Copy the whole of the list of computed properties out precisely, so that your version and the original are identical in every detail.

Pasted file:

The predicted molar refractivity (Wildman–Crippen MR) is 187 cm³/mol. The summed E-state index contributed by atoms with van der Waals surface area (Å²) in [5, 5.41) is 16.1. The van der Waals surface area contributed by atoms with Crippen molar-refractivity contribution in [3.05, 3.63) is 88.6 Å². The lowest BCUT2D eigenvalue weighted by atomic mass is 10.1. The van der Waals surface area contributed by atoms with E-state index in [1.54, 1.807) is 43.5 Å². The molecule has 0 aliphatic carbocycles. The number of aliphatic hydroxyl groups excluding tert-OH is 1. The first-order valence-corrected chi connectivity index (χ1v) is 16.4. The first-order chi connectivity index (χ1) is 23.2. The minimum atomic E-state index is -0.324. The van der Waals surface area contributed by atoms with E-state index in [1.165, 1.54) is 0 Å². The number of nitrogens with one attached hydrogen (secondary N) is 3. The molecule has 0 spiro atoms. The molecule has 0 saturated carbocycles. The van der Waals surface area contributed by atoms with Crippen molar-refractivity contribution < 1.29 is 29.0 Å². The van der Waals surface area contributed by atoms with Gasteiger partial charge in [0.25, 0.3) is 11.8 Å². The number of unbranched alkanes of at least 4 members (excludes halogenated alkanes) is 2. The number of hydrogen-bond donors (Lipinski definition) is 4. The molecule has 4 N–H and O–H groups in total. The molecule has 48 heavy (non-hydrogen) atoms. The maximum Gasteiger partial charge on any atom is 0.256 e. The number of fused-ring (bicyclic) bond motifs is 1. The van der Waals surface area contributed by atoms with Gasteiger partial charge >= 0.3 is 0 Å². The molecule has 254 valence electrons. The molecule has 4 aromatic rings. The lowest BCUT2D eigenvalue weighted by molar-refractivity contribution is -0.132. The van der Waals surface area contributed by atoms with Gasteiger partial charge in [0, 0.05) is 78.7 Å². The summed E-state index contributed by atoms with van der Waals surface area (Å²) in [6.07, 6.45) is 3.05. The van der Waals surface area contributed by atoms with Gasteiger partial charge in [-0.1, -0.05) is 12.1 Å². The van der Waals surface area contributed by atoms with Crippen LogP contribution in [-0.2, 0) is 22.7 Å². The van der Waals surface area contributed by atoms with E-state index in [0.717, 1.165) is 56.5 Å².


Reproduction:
The predicted molar refractivity (Wildman–Crippen MR) is 187 cm³/mol. The summed E-state index contributed by atoms with van der Waals surface area (Å²) in [5, 5.41) is 16.1. The van der Waals surface area contributed by atoms with Crippen molar-refractivity contribution in [3.05, 3.63) is 88.6 Å². The lowest BCUT2D eigenvalue weighted by atomic mass is 10.1. The van der Waals surface area contributed by atoms with E-state index in [1.54, 1.807) is 43.5 Å². The molecule has 0 aliphatic carbocycles. The number of aliphatic hydroxyl groups excluding tert-OH is 1. The first-order valence-corrected chi connectivity index (χ1v) is 16.4. The first-order chi connectivity index (χ1) is 23.2. The minimum atomic E-state index is -0.324. The van der Waals surface area contributed by atoms with E-state index in [1.165, 1.54) is 0 Å². The number of nitrogens with one attached hydrogen (secondary N) is 3. The molecule has 0 spiro atoms. The molecule has 0 saturated carbocycles. The van der Waals surface area contributed by atoms with Crippen molar-refractivity contribution < 1.29 is 29.0 Å². The van der Waals surface area contributed by atoms with Gasteiger partial charge in [0.25, 0.3) is 11.8 Å². The number of unbranched alkanes of at least 4 members (excludes halogenated alkanes) is 2. The number of hydrogen-bond donors (Lipinski definition) is 4. The molecule has 4 N–H and O–H groups in total. The molecule has 48 heavy (non-hydrogen) atoms. The maximum Gasteiger partial charge on any atom is 0.256 e. The number of fused-ring (bicyclic) bond motifs is 1. The van der Waals surface area contributed by atoms with Gasteiger partial charge >= 0.3 is 0 Å². The molecule has 254 valence electrons. The molecule has 4 aromatic rings. The lowest BCUT2D eigenvalue weighted by molar-refractivity contribution is -0.132. The van der Waals surface area contributed by atoms with Gasteiger partial charge in [0, 0.05) is 78.7 Å². The summed E-state index contributed by atoms with van der Waals surface area (Å²) in [6.07, 6.45) is 3.05. The van der Waals surface area contributed by atoms with Gasteiger partial charge in [-0.1, -0.05) is 12.1 Å². The van der Waals surface area contributed by atoms with Crippen LogP contribution in [-0.2, 0) is 22.7 Å². The van der Waals surface area contributed by atoms with E-state index in [0.717, 1.165) is 56.5 Å².